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Posts tagged “Network Forensics

Securing Freedom, What Tactics Should and Currently are Being Used to Combat Criminal Exploitation of the Internet, and is it Legal or Proportionate ?

A few recent broadcasts not too be missed..

Stephen Grey investigates the use of computer hacking by the police and security agencies to combat criminal exploitation of the internet and asks if it is legal.

“.. RIPA .. range of surveillance powers.. unspecified hardware/software, keyloggers..

software installed on suspect computers could be considered breaking section 3 of Computer Misuse Act, by altering data..

lack of clarity from authorities, Article 8 Human Rights Act, scope of states power must be disclosed and made clear what authorities will or won’t use ..

William Hague, who speaks for the government on computer security issues, said: “Any export of goods that could be used for internal repression is something we would want to stop” .. He also admitted the law governing software exports was a grey area ..”

UK firm denies ‘cyber-spy’ deal with Egypt
Stephen Grey, File on 4, BBC Radio 4, 20 September 2011 – (Full Broadcast) – last access 23 September 2011


Excellently delivered by Eliza, offering public insight into reasons behind securing freedom and perceived hypocrisy.

Her second Reith lecture of 2011, the former director-general of the British Security Service (MI5), Eliza Manningham-Buller, discusses policy priorities since 9/11. She reflects on the Arab Spring, and argues that the West’s support of authoritarian regimes did, to some extent, fuel the growth of al-Qaeda.

The Reith Lectures – Securing Freedom: 2011 : Freedom
Eliza Manningham-Buller, BBC Radio 4, 20 September 2011 – (Full Broadcast) – last access 23 September 2011

Her first and the previous Reith Lecture:

The Reith Lectures – Securing Freedom: 2011 : Security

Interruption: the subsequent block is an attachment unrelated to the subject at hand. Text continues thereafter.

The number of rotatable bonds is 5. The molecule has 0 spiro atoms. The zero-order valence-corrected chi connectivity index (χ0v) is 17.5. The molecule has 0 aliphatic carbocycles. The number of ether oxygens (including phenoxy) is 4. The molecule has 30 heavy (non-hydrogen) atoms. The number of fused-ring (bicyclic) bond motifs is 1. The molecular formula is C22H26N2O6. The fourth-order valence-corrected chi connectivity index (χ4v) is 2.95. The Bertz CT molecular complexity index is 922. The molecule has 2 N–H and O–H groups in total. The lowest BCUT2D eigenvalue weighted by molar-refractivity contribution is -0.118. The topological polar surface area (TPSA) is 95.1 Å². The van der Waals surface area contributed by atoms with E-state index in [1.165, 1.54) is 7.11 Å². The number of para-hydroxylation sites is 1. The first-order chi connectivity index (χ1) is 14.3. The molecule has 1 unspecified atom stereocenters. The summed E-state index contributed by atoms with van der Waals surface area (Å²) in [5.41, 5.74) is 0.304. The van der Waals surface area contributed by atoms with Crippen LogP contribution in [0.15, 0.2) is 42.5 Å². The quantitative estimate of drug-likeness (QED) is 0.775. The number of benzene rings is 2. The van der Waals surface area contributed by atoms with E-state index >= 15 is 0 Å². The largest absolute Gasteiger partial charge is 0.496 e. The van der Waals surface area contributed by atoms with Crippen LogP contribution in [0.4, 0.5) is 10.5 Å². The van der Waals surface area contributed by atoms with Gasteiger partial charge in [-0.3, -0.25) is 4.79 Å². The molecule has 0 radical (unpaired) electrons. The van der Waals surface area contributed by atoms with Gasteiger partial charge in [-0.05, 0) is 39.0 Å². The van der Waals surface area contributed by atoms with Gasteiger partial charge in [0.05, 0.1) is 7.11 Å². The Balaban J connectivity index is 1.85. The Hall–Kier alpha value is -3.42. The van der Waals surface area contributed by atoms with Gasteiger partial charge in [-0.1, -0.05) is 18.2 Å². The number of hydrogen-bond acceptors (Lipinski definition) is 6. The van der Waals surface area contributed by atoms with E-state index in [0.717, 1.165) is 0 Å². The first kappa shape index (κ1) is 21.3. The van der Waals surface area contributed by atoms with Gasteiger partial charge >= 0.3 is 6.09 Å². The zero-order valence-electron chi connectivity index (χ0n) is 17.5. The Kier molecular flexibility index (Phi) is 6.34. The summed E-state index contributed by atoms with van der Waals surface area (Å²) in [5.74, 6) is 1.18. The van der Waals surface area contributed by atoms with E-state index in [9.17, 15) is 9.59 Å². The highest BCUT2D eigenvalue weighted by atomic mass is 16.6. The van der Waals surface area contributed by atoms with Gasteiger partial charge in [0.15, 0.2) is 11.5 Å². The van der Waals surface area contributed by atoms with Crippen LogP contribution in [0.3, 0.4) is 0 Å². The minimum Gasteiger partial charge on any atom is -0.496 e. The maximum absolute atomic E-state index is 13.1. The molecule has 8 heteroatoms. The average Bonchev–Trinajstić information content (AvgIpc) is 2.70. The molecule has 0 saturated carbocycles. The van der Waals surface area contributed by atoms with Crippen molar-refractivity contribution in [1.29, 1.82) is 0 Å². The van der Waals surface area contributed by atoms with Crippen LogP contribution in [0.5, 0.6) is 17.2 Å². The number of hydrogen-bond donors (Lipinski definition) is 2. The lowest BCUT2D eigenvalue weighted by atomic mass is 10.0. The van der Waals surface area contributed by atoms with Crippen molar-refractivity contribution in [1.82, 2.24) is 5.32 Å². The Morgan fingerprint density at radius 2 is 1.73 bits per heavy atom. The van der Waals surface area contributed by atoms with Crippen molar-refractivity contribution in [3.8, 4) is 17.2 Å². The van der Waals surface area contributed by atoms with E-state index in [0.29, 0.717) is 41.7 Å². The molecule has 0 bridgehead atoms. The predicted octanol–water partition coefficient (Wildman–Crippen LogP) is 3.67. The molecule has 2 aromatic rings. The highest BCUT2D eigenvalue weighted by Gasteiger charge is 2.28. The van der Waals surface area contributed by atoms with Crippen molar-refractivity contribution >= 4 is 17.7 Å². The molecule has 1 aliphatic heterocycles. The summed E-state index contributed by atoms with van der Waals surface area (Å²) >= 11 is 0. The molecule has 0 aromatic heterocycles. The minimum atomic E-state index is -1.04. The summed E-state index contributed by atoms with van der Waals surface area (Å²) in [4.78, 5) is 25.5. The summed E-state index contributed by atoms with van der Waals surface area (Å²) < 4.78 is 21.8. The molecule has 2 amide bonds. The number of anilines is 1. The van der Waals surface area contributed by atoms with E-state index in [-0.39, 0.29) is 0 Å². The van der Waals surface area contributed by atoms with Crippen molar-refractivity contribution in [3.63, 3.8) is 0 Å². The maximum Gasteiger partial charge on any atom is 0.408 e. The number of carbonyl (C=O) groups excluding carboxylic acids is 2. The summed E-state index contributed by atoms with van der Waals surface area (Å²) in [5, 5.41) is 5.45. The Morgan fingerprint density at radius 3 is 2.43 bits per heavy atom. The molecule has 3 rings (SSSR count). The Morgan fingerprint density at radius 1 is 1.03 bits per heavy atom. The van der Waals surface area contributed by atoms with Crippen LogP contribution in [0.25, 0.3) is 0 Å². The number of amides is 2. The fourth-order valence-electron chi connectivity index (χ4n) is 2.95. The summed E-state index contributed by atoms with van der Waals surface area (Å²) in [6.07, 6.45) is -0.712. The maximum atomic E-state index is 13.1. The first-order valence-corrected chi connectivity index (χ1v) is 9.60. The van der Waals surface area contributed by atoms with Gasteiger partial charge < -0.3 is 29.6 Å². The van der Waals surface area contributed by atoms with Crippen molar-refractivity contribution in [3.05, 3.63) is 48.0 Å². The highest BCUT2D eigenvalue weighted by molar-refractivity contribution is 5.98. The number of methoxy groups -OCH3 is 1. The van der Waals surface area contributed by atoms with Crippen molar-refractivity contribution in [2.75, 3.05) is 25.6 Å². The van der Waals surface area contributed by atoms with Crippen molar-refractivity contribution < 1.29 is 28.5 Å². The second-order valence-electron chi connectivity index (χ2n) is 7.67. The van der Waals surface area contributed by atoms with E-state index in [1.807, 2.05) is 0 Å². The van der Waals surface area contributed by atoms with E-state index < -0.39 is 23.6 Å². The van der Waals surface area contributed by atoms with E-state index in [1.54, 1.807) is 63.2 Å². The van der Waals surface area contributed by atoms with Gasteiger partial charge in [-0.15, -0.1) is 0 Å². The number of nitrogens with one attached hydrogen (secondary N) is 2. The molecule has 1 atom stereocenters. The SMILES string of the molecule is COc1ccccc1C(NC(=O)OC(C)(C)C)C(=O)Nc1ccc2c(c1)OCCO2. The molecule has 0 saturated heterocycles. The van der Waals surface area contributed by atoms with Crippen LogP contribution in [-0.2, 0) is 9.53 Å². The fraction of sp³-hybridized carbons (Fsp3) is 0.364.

Eliza Manningham-Buller, BBC Radio 4, 13 September 2011 – (Full Broadcast) – last access 23 September 2011



Going After the Money, Tracing Spammers with an End to End Analysis of the Spam Value Chain

Interesting publication of a paper at the IEEE Symposium on Security and Privacy 2011 (California). The research (involving 15 authors) investigated purchasing spam products and amongst other things, focused on tracing the payments.

” .. The paper performs holistic analysis that quantifies the full set of resources employed to monetize spam email—including naming, hosting, payment and fulfillment—using extensive measurements of three months of diverse spam data, broad crawling of naming and hosting infrastructures, and over 100 purchases from spam-advertised sites. We relate these resources to the organizations who administer them and then use this data to characterize the relative prospects for defensive interventions at each link in the spam value chain. In particular, we provide the first strong evidence of payment bottlenecks in the spam value chain; 95% of spam-advertised pharmaceutical, replica and software products are monetized using merchant services from just a handful of banks ..

the so-called “spam value chain” involves; botnets, domain registration, name server provisioning, hosting services, and proxy services ..

spammers must also process orders, which requires “payment processing, merchant bank accounts, customer service, and fulfillment.” ..

95% of spam-advertised pharmaceutical, replica, and software products are monetized using merchant services from just a handful of banks ..

13 banks handling 95% of the 76 orders for which they received transaction information .. just three banks handled the majority of transactions: Azerigazbank in Azerbaijan, DnB NOR in Latvia (although the bank is headquartered in Norway), and St. Kitts-Nevis-Anguilla National Bank in the Caribbean ..

all software orders and 85% of pharmaceutical orders used the correct Visa “Merchant Category Code,” which identifies what’s been sold. “A key reason for this may be the substantial fines imposed by Visa on acquirers when miscoded merchant accounts are discovered ‘laundering’ high-risk goods,” ..

orders were fulfilled from 13 suppliers in four countries: the United States–Massachusetts, Utah, and Washington, all for herbal purchases, as well as West Virginia for pharmaceuticals–plus India, China, and New Zealand. Most pharmaceuticals came from India, while most herbal products came from the United States, likely due to weak regulations ..”

“3 Banks Service Majority Of Spam-Driven Sales”
Mathew J. Schwartz, InformationWeek 25 May 2011 – last access 8 June 2011 – ( Full Article )

“Click Trajectories: End-to-End Analysis of the Spam Value Chain”
Kirill Levchenko et al., IEEE Symposium on Security and Privacy 2011, Oakland, California, 24 May 2011 – last access 8 June 2011 – ( Full Journal )